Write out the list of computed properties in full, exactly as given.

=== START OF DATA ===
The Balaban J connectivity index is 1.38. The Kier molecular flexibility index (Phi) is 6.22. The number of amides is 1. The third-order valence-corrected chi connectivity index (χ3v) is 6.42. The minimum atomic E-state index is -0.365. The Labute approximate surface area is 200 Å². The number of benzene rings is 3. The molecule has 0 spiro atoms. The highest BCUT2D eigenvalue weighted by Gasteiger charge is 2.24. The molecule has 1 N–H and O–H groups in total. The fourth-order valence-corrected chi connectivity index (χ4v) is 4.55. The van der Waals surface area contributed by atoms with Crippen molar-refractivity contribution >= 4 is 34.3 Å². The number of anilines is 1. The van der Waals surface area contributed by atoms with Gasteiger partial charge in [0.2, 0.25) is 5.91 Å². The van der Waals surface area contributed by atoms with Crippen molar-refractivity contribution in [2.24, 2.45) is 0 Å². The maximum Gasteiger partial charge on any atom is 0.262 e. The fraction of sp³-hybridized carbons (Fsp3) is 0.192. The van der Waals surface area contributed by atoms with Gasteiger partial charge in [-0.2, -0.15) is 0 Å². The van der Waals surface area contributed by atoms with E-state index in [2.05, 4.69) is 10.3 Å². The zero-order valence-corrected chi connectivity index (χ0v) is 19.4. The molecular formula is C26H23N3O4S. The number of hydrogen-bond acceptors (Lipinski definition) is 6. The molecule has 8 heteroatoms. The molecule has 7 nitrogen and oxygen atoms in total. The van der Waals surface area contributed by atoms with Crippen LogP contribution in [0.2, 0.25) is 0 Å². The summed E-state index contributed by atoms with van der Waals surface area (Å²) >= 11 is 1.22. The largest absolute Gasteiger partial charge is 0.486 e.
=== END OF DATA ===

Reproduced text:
The Balaban J connectivity index is 1.38. The Kier molecular flexibility index (Phi) is 6.22. The number of amides is 1. The third-order valence-corrected chi connectivity index (χ3v) is 6.42. The minimum atomic E-state index is -0.365. The Labute approximate surface area is 200 Å². The number of benzene rings is 3. The molecule has 0 spiro atoms. The highest BCUT2D eigenvalue weighted by Gasteiger charge is 2.24. The molecule has 1 N–H and O–H groups in total. The fourth-order valence-corrected chi connectivity index (χ4v) is 4.55. The van der Waals surface area contributed by atoms with Crippen molar-refractivity contribution >= 4 is 34.3 Å². The number of anilines is 1. The van der Waals surface area contributed by atoms with Gasteiger partial charge in [0.2, 0.25) is 5.91 Å². The van der Waals surface area contributed by atoms with Crippen molar-refractivity contribution in [2.24, 2.45) is 0 Å². The maximum Gasteiger partial charge on any atom is 0.262 e. The fraction of sp³-hybridized carbons (Fsp3) is 0.192. The van der Waals surface area contributed by atoms with Gasteiger partial charge in [-0.2, -0.15) is 0 Å². The van der Waals surface area contributed by atoms with E-state index in [2.05, 4.69) is 10.3 Å². The zero-order valence-corrected chi connectivity index (χ0v) is 19.4. The molecular formula is C26H23N3O4S. The number of hydrogen-bond acceptors (Lipinski definition) is 6. The molecule has 8 heteroatoms. The molecule has 7 nitrogen and oxygen atoms in total. The van der Waals surface area contributed by atoms with Crippen LogP contribution in [0.2, 0.25) is 0 Å². The summed E-state index contributed by atoms with van der Waals surface area (Å²) >= 11 is 1.22. The largest absolute Gasteiger partial charge is 0.486 e.